Doing good is just good for business.


This might sound like an oxymoron, no? Surely everyone wants to do good, or at the very least not cause harm to their fellow citizens and the world around us. I’d like to think that we don’t have two sets of moral standards, one for life and then, oh, one for work, where we feel compelled or even worse, incentivized, to blur the lines just a little. The first helps us navigate the decisions we make in our personal lives everyday. How we treat, and want to be treated by our family, friends, and of course, the organizations and brands that we need or want everyday. These relationships we usually hold to a high standard. After all, I put great store by the friendships I have, some for nearly forty years. So we’re open, honest, transparent and caring, all the things we want in return from our closest relationships. The same holds true outside our immediate circle, whether I’m choosing a new diesel car, online managing my bank account, booking a ticket to a gig, or standing in the grocery store choosing what mayonnaise I want in my sandwich. We want honesty and authenticity and to be as sure as we possibly can that these are good people were trusting and investing our money with.

So it always never fails to surprise me when somehow, someone has a different set of standards the moment they walk through the office door. I recently was gutted to hear a story that a company I’d admired from the moment I came across them was blurring the lines, allegedly embellishing their story beyond the credible.  From their R&D story, to their investor profiles, to the way they treat their people, things didn’t quite add up. A brand I wanted so hard to succeed because we shared the same values and outlook, had just behaved like the corporations they were meant to be showing the way to. Now, I don’t want to assume that everyone there has dubious standards, but it begs the question, what their culture is really like, if someone feels empowered or pressured to behave this way. This is of course, an extreme example and not all the decisions we make at work everyday are this cut and dried, but you can imagine the attrition of borderline decisions that lead up to this point. Having true, authentic values, that really come from everyone in the organization won’t always stop rogue behavior but they really do provide everyone, new and old, with the message that here, we don’t have that second set of ‘work’ values, just the internal ones that we all have inside us.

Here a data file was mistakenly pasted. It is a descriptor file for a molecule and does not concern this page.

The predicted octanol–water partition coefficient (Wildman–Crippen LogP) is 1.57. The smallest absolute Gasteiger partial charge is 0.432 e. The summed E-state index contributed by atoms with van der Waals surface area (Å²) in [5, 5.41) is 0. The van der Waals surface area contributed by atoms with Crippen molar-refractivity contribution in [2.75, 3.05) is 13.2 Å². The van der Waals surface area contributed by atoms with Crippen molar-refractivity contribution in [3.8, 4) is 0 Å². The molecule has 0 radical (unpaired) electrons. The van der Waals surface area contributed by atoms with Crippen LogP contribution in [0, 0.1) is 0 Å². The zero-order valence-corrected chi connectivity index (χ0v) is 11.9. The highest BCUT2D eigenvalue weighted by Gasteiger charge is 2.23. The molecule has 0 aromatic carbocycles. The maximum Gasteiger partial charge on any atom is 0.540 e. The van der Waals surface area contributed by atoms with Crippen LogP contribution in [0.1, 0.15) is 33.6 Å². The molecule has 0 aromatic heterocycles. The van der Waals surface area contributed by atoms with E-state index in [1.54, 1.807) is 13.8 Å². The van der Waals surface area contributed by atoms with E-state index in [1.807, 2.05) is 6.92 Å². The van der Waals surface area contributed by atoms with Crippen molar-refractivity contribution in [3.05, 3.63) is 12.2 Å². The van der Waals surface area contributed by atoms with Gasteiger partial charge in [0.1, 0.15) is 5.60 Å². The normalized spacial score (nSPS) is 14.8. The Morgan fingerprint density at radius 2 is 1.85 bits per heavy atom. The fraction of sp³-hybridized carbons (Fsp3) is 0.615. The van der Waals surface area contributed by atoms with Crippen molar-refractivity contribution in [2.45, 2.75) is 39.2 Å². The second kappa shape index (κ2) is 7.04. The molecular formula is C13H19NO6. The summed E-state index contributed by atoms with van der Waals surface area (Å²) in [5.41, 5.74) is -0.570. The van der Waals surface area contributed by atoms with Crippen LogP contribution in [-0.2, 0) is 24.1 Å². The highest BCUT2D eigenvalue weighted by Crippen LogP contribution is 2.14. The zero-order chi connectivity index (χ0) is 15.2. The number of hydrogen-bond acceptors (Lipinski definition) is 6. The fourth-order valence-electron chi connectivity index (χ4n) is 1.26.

We all know the power of social media, good and bad to spread the news, so firstly, why take the risk? But beyond that, if your brand isn’t true to who you are, running through everything you do, then sure as night follows day, someone, somewhere will notice. Did Volkswagen honestly think that their diesel emissions software wouldn’t be discovered? It beggars belief that a company whose entire brand is based on reliability, dependability and honestly would risk everything. The unfolding story of how they ended up where they did will be equally fascinating and I’m sure, a salutary lesson.

On the flip side of all of this, organizations that are truly centered and grown around ‘doing something good, be that for their local community, their supply partners, their employees, and of course their customers will standup to the scrutiny of today. It’s not about forgoing the profit motive, there’s obviously nothing wrong with that. It’s about your brand and who you really are being one and the same thing.

That’s not to say that honest mistakes won’t happen, but just like with your family, friends and neighbors you’ll be judged by how you honestly own up and apologize and handle this. Honesty, transparency and just doing the right, good thing can take you a long way.

We’re very fortunate at Good Stuff to have partners who inspire us everyday. Their approach to their work makes our job of shaping and bringing their stories to life that much easier and more rewarding. So from Global Fund for Women, fighting for women’s human rights to V-Dog food, supporting your pooches health and the planet, to Ritual Coffee’s direct trade philosophy (and of course keeping us beautifully caffeinated everyday), we say a big thank you.

We’d love to hear who inspires you. Which people and brands in your world show that doing good is just plain good for business?